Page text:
Matthew Epperson is an Assistant Professor at the University of Chicago’s School of Social Service Administration. He teaches courses in direct social work practice, as well as a course that he designed entitled “Criminal Justice / Social Work Interface.” Professor Epperson has over 15 years of post-MSW clinical and administrative social work experience in mental health, substance abuse, and criminal justice settings.
Prior to joining SSA, professor Epperson was a Postdoctoral Fellow at the Center for Behavioral Health Services & Criminal Justice Research at Rutgers University's Institute for Health, Health Care Policy, and Aging Research. He received his Ph.D. with distinction and M.Phil. from the Columbia University School of Social Work, a M.S.W. from Grand Valley State University, and a B.S. in Sociology/Criminal Justice from Central Michigan University.
The U.S. criminal justice population was recently at an all-time high – over 7.3 million adults and 2 million juveniles. Persons tangled in the criminal justice system bear a disproportionate burden of social vulnerabilities and health risks including substance abuse, mental illnesses, and HIV. Contrary to popular perception, the largest and fastest growing segment of the adult U.S. criminal justice population is not currently incarcerated but in the community on probation, parole or some other form of community supervision, where they are often tasked with accessing a variety of services typically offered by social workers. Taking into account the numbers of individuals and families affected by both social welfare and criminal justice, the potential for interaction between these two systems has never been greater.
This interface between social work and criminal justice is at the heart of assistant professor Matthew Epperson’s scholarly interests. Specifically, professor Epperson focuses on intervention research targeting co-occurring problems of HIV, substance abuse, mental illness, and criminal justice involvement. He is currently involved in two studies funded by the National Institute of Justice which examine structural interventions targeting persons with mental illnesses in the criminal justice system. The first is a comparative evaluation of court-based programs (mental health court, specialized mental health probation unit, and traditional probation) in Cook County, Illinois, and the second is a study of the implementation of a specialized mental health caseload within the New Jersey Department of Probation.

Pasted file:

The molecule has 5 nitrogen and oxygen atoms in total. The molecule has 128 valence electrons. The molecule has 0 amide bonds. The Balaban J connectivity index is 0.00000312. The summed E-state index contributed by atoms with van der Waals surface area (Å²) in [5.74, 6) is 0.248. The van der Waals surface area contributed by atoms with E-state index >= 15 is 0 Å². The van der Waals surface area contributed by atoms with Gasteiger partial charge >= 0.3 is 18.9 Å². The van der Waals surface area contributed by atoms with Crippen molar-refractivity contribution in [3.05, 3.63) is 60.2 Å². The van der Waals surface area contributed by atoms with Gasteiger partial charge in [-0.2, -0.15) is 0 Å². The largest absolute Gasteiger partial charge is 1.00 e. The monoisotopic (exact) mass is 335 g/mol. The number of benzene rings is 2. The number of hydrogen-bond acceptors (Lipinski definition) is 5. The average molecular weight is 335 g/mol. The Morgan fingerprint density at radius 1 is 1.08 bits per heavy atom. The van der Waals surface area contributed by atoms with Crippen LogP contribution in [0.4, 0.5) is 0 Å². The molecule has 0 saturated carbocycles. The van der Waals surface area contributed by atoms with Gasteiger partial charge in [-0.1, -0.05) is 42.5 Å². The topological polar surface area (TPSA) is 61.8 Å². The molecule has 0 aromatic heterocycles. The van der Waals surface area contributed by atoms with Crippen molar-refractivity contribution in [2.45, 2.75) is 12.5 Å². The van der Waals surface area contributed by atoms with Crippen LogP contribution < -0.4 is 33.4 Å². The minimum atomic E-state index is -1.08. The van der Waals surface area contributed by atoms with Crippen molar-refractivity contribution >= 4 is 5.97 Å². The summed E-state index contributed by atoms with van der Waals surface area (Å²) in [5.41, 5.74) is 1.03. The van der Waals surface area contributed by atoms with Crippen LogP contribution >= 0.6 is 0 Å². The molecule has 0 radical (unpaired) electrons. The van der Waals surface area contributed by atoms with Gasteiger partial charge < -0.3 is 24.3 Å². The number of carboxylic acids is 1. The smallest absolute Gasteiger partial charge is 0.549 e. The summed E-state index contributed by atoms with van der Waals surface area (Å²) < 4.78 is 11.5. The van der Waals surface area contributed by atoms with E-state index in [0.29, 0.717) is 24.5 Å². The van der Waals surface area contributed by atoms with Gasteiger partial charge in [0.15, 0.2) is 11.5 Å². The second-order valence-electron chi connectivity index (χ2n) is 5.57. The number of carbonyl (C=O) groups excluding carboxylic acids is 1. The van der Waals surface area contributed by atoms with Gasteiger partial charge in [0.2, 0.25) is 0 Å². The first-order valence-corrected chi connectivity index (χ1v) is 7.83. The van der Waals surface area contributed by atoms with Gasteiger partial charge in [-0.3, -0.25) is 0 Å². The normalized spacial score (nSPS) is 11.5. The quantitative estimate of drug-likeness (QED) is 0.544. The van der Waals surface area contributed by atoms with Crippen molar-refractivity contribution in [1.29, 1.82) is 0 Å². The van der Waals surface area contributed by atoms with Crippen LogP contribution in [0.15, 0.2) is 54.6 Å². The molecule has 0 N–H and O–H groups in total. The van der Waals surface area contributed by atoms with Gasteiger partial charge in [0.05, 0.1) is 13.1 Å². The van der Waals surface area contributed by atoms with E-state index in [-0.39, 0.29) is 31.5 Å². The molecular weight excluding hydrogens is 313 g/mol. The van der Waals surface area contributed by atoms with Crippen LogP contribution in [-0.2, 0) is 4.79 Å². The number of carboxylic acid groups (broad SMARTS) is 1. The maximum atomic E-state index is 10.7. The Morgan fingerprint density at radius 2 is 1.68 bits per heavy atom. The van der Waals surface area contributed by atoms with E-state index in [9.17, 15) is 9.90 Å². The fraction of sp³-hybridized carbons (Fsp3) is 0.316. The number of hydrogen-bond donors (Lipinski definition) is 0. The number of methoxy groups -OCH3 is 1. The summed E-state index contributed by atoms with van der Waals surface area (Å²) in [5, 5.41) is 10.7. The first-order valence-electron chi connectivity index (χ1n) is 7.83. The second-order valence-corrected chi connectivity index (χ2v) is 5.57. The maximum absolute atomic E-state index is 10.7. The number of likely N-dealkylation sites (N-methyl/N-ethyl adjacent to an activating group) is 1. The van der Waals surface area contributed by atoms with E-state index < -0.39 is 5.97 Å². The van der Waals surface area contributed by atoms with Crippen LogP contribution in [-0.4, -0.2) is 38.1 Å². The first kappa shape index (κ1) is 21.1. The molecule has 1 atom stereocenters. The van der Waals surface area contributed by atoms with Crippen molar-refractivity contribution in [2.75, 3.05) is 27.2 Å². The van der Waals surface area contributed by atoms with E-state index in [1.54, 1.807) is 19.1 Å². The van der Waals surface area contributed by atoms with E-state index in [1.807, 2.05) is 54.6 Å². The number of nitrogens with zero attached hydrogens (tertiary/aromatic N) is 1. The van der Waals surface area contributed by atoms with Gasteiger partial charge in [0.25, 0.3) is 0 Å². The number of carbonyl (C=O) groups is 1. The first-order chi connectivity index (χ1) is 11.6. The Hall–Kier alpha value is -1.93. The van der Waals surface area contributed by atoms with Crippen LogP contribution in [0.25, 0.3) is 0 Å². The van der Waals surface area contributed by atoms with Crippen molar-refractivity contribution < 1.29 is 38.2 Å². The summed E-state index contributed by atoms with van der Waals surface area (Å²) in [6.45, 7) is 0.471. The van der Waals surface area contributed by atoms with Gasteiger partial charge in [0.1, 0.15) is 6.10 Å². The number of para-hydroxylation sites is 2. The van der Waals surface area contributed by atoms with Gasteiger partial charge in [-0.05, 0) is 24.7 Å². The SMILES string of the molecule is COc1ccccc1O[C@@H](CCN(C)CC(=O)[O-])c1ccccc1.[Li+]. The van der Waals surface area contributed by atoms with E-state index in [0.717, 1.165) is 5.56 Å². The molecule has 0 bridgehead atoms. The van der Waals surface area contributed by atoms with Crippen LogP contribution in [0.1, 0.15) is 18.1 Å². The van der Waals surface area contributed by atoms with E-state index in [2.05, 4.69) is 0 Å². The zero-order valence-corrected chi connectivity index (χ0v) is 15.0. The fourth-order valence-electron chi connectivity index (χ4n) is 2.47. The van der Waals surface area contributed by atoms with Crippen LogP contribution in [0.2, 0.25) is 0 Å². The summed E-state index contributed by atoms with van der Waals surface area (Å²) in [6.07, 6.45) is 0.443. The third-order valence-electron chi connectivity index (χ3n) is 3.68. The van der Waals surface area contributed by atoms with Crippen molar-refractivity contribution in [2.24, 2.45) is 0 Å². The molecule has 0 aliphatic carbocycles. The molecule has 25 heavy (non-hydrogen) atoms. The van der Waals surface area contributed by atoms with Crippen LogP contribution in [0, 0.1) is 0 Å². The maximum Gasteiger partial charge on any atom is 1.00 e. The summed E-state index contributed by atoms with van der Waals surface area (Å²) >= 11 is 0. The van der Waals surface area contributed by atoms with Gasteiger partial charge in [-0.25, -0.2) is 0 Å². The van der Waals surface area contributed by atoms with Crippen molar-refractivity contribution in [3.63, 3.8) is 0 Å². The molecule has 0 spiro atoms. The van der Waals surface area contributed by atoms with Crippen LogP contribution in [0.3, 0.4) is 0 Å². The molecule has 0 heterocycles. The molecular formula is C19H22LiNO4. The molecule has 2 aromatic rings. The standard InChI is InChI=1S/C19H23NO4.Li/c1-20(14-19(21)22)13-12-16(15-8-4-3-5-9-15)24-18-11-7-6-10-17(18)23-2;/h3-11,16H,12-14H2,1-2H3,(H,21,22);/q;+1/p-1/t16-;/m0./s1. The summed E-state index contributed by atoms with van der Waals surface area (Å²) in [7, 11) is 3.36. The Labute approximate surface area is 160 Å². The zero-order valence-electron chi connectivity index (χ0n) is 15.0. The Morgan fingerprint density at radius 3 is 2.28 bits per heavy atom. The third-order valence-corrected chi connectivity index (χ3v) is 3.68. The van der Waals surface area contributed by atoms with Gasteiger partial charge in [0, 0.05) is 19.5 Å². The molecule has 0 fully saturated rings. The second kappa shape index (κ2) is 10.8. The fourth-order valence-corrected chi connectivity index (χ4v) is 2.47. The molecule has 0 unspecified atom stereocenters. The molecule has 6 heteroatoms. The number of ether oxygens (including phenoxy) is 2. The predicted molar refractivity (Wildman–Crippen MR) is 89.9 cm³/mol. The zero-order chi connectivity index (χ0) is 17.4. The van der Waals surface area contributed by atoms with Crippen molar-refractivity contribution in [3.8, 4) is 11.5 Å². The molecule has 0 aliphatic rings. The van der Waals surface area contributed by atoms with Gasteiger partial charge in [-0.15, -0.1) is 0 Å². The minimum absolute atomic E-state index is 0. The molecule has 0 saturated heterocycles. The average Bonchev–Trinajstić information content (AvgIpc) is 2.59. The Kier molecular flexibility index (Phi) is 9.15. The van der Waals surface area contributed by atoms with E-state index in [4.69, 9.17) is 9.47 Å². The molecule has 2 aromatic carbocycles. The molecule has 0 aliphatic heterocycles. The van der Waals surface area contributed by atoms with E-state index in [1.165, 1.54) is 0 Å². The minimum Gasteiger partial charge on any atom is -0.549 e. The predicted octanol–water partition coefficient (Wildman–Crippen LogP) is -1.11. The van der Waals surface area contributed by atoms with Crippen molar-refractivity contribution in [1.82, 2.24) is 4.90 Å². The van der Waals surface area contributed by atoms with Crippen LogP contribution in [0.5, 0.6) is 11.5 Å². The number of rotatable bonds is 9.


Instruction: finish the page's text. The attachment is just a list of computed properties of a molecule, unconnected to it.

Epperson is also Co-Investigator on an efficacy trial of a multimedia HIV prevention intervention targeting women with criminal justice involvement in New York City (Principal Investigator: Nabila El-Bassel).
Professor Epperson also researches criminal justice content in social work education. He has recently completed a study of how and to what extent criminal justice content is specifically addressed in all accredited MSW programs in the U.S.
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